- 3.1.1: In Exercises 12, find the components of the vector
- 3.1.2: In Exercises 12, find the components of the vector
- 3.1.3: In Exercises 34, find the components of the vector P1P2.(a) P1(3, 5...
- 3.1.4: In Exercises 34, find the components of the vector P1P2.(a) P1(6, 2...
- 3.1.5: (a) Find the terminal point of the vector that is equivalent to u =...
- 3.1.6: (a) Find the initial point of the vector that is equivalent to u = ...
- 3.1.7: Find an initial point P of a nonzero vector u = PQ with terminal po...
- 3.1.8: Find a terminal point Q of a nonzero vector u = PQ with initial poi...
- 3.1.9: Let u = (4, 1), v = (0, 5), and w = (3, 3). Find the components of ...
- 3.1.10: Let u = (3, 1, 2), v = (4, 0, 8), and w = (6, 1, 4). Find the compo...
- 3.1.11: Let u = (3, 2, 1, 0), v = (4, 7, 3, 2), and w = (5, 2, 8, 1). Find ...
- 3.1.12: Let u = (1, 2, 3, 5, 0), v = (0, 4, 1, 1, 2), and w = (7, 1, 4, 2, ...
- 3.1.13: Let u, v, and w be the vectors in Exercise 11. Find the components ...
- 3.1.14: Let u, v, and w be the vectors in Exercise 12. Find the components ...
- 3.1.15: Which of the following vectors in R6, if any, are parallel to u = (...
- 3.1.16: For what value(s) of t, if any, is the given vector parallel to u =...
- 3.1.17: Let u = (1, 1, 3, 5) and v = (2, 1, 0, 3). Find scalars a and b so ...
- 3.1.18: Let u = (2, 1, 0, 1, 1) and v = (2, 3, 1, 0, 2). Find scalars a and...
- 3.1.19: In Exercises 1920, find scalars c1, c2, and c3 for which the equati...
- 3.1.20: In Exercises 1920, find scalars c1, c2, and c3 for which the equati...
- 3.1.21: Show that there do not exist scalars c1, c2, and c3 such that c1(2,...
- 3.1.22: Show that there do not exist scalars c1, c2, and c3 such that c1(1,...
- 3.1.23: Let P be the point (2, 3, 2) and Q the point (7, 4, 1). (a) Find th...
- 3.1.24: In relation to the points P1 and P2 in Figure 3.1.12, what can you ...
- 3.1.25: In each part, find the components of the vector u + v + w. x y w v ...
- 3.1.26: Referring to the vectors pictured in Exercise 25, find the componen...
- 3.1.27: Let P be the point (1, 3, 7). If the point (4, 0, 6) is the midpoin...
- 3.1.28: If the sum of three vectors in R3 is zero, must they lie in the sam...
- 3.1.29: Consider the regular hexagon shown in the accompanying figure. (a) ...
- 3.1.30: What is the sum of all radial vectors of a regular n-sided polygon?...
- 3.1.31: Prove parts (a), (c), and (d) of Theorem 3.1.1.
- 3.1.32: Prove parts (e)(h) of Theorem 3.1.1
- 3.1.33: Prove parts (a)(c) of Theorem 3.1.2.
Solutions for Chapter 3.1: Vectors in 2-Space, 3-Space, and n-Space
Full solutions for Elementary Linear Algebra, Binder Ready Version: Applications Version | 11th Edition
Characteristic equation det(A - AI) = O.
The n roots are the eigenvalues of A.
Put CI, ... ,Cn in row n and put n - 1 ones just above the main diagonal. Then det(A - AI) = ±(CI + c2A + C3A 2 + .•. + cnA n-l - An).
Conjugate Gradient Method.
A sequence of steps (end of Chapter 9) to solve positive definite Ax = b by minimizing !x T Ax - x Tb over growing Krylov subspaces.
Cramer's Rule for Ax = b.
B j has b replacing column j of A; x j = det B j I det A
Determinant IAI = det(A).
Defined by det I = 1, sign reversal for row exchange, and linearity in each row. Then IAI = 0 when A is singular. Also IABI = IAIIBI and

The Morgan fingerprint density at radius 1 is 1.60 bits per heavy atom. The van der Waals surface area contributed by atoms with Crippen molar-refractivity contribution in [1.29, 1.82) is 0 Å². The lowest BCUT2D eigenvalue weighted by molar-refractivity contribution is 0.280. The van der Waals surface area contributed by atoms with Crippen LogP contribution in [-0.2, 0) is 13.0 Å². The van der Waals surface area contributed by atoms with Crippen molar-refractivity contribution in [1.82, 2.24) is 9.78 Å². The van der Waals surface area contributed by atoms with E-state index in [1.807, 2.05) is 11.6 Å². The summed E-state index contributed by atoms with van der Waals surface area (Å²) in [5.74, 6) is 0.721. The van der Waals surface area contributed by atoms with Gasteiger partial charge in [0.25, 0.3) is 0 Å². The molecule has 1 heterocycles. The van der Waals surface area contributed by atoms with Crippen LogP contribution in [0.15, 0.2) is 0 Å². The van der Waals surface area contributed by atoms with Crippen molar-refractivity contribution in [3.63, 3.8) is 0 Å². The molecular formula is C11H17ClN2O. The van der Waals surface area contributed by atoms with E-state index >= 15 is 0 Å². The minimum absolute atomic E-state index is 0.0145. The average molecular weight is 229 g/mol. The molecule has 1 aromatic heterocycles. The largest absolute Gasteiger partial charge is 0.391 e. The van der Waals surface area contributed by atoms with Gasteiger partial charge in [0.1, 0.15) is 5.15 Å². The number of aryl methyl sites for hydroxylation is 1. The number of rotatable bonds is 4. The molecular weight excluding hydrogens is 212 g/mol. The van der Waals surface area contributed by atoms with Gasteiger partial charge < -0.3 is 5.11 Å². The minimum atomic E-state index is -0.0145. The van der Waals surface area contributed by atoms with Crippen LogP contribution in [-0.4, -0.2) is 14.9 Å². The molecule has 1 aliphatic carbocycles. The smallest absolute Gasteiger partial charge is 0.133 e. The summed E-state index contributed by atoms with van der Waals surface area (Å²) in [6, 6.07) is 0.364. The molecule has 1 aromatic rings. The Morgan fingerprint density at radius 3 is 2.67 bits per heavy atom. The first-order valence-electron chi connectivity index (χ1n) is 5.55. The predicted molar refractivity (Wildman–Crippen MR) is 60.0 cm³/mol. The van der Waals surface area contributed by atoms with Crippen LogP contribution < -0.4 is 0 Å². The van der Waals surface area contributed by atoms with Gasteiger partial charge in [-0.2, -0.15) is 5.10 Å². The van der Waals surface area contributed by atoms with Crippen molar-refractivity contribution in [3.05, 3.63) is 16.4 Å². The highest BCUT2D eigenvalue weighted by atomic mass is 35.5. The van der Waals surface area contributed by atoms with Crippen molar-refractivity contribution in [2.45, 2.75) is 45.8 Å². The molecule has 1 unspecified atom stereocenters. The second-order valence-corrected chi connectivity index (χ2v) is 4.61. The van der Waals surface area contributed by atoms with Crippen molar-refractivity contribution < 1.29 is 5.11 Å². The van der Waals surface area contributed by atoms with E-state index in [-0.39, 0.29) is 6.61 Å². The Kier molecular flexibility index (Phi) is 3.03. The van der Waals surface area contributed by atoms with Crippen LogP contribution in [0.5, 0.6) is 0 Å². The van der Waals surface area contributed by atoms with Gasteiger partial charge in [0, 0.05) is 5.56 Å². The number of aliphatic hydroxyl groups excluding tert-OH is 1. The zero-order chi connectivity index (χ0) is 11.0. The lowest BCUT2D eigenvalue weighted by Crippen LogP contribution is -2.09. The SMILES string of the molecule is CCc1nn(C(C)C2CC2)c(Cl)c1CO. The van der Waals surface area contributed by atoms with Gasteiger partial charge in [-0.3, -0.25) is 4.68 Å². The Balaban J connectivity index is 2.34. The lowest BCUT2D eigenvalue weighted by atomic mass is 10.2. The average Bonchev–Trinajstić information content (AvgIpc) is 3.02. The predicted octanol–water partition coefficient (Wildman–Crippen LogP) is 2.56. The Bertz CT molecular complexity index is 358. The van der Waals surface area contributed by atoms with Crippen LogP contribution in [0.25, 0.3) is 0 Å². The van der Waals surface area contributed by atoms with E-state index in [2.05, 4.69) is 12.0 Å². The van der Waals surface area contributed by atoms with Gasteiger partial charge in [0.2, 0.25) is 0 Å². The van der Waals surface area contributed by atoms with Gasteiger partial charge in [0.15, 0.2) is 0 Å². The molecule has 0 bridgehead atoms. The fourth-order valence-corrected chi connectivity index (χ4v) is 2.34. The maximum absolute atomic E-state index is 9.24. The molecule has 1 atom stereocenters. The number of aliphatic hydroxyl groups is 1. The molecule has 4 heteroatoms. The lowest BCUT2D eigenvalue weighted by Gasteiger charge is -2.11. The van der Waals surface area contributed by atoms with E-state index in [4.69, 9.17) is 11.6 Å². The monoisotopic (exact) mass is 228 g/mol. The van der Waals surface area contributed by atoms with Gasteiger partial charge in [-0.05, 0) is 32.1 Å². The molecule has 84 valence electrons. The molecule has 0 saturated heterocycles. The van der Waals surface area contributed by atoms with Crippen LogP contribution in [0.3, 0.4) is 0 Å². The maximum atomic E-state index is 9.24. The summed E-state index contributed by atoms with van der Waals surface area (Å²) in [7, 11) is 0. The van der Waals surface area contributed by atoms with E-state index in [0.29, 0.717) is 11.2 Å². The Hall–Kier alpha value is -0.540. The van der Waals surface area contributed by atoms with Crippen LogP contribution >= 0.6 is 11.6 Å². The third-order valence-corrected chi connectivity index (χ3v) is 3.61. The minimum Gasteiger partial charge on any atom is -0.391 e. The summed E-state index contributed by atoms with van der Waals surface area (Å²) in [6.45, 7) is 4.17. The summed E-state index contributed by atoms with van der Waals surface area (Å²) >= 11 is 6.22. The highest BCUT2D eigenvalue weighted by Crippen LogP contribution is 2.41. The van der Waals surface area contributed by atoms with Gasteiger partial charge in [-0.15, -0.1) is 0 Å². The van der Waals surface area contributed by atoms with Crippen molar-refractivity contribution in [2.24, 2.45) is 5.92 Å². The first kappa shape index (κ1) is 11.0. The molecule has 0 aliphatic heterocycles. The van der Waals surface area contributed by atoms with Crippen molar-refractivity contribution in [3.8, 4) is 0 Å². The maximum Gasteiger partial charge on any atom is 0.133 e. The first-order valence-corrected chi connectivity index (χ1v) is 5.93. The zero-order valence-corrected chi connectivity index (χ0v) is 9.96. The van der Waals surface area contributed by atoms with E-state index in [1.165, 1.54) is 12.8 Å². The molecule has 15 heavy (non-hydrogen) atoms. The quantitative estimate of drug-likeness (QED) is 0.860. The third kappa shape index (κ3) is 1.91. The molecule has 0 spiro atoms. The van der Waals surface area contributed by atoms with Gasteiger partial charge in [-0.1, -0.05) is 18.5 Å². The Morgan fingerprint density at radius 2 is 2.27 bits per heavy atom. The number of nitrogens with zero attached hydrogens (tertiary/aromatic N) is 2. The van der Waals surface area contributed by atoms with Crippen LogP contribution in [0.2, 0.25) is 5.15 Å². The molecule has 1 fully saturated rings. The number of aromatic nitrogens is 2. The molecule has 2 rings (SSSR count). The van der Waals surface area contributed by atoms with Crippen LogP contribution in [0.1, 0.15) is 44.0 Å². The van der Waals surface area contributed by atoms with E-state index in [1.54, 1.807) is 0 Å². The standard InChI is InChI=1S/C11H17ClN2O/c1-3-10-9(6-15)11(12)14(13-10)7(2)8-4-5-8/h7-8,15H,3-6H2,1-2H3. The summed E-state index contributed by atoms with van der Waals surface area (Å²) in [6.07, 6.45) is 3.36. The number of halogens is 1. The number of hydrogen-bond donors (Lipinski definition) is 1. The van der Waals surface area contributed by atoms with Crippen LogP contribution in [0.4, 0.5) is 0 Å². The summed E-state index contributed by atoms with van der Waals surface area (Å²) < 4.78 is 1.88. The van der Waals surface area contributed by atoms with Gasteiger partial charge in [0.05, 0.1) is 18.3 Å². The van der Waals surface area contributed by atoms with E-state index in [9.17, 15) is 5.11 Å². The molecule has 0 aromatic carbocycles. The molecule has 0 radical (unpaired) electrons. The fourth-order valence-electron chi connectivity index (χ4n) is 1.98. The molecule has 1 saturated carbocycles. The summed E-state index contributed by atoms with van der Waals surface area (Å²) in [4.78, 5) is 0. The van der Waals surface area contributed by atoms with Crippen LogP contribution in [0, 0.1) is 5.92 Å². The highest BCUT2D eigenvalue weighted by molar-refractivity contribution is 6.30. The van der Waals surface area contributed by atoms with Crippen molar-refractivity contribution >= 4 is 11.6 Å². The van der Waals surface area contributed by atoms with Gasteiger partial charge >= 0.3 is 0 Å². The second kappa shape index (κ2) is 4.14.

Dot product = Inner product x T y = XI Y 1 + ... + Xn Yn.
Complex dot product is x T Y . Perpendicular vectors have x T y = O. (AB)ij = (row i of A)T(column j of B).
Eigenvalue A and eigenvector x.
Ax = AX with x#-O so det(A - AI) = o.
A sequence of row operations that reduces A to an upper triangular U or to the reduced form R = rref(A). Then A = LU with multipliers eO in L, or P A = L U with row exchanges in P, or E A = R with an invertible E.
0,1,1,2,3,5, ... satisfy Fn = Fn-l + Fn- 2 = (A7 -A~)I()q -A2). Growth rate Al = (1 + .J5) 12 is the largest eigenvalue of the Fibonacci matrix [ } A].
Free variable Xi.
Column i has no pivot in elimination. We can give the n - r free variables any values, then Ax = b determines the r pivot variables (if solvable!).
Invert A by row operations on [A I] to reach [I A-I].
Current Law: net current (in minus out) is zero at each node. Voltage Law: Potential differences (voltage drops) add to zero around any closed loop.
lA-II = l/lAI and IATI = IAI.
The big formula for det(A) has a sum of n! terms, the cofactor formula uses determinants of size n - 1, volume of box = I det( A) I.
Matrix multiplication AB.
The i, j entry of AB is (row i of A)·(column j of B) = L aikbkj. By columns: Column j of AB = A times column j of B. By rows: row i of A multiplies B. Columns times rows: AB = sum of (column k)(row k). All these equivalent definitions come from the rule that A B times x equals A times B x .
Positive definite matrix A.
Symmetric matrix with positive eigenvalues and positive pivots. Definition: x T Ax > 0 unless x = O. Then A = LDLT with diag(D» O.
Reflection matrix (Householder) Q = I -2uuT.
Unit vector u is reflected to Qu = -u. All x intheplanemirroruTx = o have Qx = x. Notice QT = Q-1 = Q.
Right inverse A+.
If A has full row rank m, then A+ = AT(AAT)-l has AA+ = 1m.
Row picture of Ax = b.
Each equation gives a plane in Rn; the planes intersect at x.
Solvable system Ax = b.
The right side b is in the column space of A.
Standard basis for Rn.
Columns of n by n identity matrix (written i ,j ,k in R3).